8.Jameo strikes out cancer
June 12, 2017
It didn’t happen before a sold-out crowd, but that didn’t lessen the impact of Jameson Taillon’s return from testicular cancer.
A little more than a month after surgery, Taillon’s first start back was at home. Against a strong Colorado Rockies lineup, Taillon pitched five scoreless innings for the win. Unfortunately, Taillon’s bad luck with the Pirates, which was well-documented before his diagnosis, didn’t stop after it. This past January, the organization traded its 2010 first-round draft choice to the Yankees, ending a run that, thanks largely to misfortune, never lived up to its potential. Despite the rotten hand Taillon’s career has dealt him, he hasn’t let anything stop him from inspiring.
7.”Mack Whack Tallywhack!”
May 28, 2004
Give that dog a bone! Pirates’ announcer Greg Brown tends to go off his rocker when something good happens for the home team. For Brown’s first decade or so as a play-by-play man especially, there were times when he’d go bananas (sorry, b-a-n-a-n-a-s, thank you, Ms. Stefani).
Is Brown’s enthusiasm always warranted? Probably not. On this day, however, I think we can give him a pass.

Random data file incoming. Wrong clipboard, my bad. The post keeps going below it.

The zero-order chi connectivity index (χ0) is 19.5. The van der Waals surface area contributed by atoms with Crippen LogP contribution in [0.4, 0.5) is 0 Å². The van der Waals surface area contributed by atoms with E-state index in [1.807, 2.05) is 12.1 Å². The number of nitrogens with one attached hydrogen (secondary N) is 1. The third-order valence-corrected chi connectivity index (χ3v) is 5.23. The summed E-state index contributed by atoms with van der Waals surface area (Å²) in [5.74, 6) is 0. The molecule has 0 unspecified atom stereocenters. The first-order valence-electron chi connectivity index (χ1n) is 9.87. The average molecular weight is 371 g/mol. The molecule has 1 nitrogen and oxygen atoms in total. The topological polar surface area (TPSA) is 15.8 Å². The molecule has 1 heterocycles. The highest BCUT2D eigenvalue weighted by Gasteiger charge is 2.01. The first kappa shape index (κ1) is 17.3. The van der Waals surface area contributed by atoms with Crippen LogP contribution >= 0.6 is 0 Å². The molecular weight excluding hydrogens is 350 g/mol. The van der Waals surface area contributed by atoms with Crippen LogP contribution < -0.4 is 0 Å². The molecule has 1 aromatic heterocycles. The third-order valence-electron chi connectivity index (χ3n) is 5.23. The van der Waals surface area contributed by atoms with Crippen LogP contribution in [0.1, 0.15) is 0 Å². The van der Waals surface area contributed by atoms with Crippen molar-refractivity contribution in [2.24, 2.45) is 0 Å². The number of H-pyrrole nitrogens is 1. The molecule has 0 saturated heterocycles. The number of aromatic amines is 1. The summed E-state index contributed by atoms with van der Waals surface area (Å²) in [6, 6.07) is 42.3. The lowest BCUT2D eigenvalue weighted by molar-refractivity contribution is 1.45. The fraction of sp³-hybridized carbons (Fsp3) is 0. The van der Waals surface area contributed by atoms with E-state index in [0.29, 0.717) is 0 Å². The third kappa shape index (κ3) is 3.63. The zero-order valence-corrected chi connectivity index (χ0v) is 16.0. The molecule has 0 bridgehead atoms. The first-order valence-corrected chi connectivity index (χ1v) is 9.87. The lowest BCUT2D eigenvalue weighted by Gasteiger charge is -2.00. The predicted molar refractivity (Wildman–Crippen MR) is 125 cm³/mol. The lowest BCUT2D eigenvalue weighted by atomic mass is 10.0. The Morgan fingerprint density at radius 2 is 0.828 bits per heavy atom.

The Pirates took on the Cubs for a doubleheader May 28. That morning, Rob Mackowiak’s wife, Jennifer, gave birth to the couple’s first child. If the Pirates lost Game One 11-3 and Game Two 7-1, it still would have been one of, if not the best day of Mackowiak’s life.
Thankfully, the baseball portion turned out a little better than that. Mackowiak hit a walk-off grand slam to win the first game. Now, even if the Pirates lost 16-3 in the nightcap, it would have unquestionably been Mackowiak’s best day ever. Somehow, it got even better.
With the Pirates down 4-2 in the eighth inning of Game Two, Mackowiak again flashed his new dad power, hitting a game-tying homer. The night ended with Craig A. Wilson’s walk-off blast.
Today, Garrett Mackowiak is an MLB draft prospect. Here’s hoping he makes it to the show. If he does, here’s further hoping he has a day as good as his dad did almost 17 years ago. I wouldn’t bet on it, however. For any one of us to have just one day as good as Rob Mackowiak did in 2004, we have as good a chance at winning the Powerball.
6.”They’ve done it again!”
July 12, 2015
Now, here’s an instance of Brownie going over the top. In his defense, he was less than 24 hours removed from calling the best regular-season game in PNC Park history (more on that in Part IV), and what happened the next night was almost as good.
With two outs in the last of the 10th, the Pirates were down 5-3 to St. Louis. They ended up winning 6-5. Brown’s description of Gregory Polanco’s walk-off single won’t remind anybody of Vin Scully. It was borderline incoherent. In Brownie’s defense, however, his reaction matched those of every Pirates fan on Planet Earth at that moment.
Stay tuned for Part IV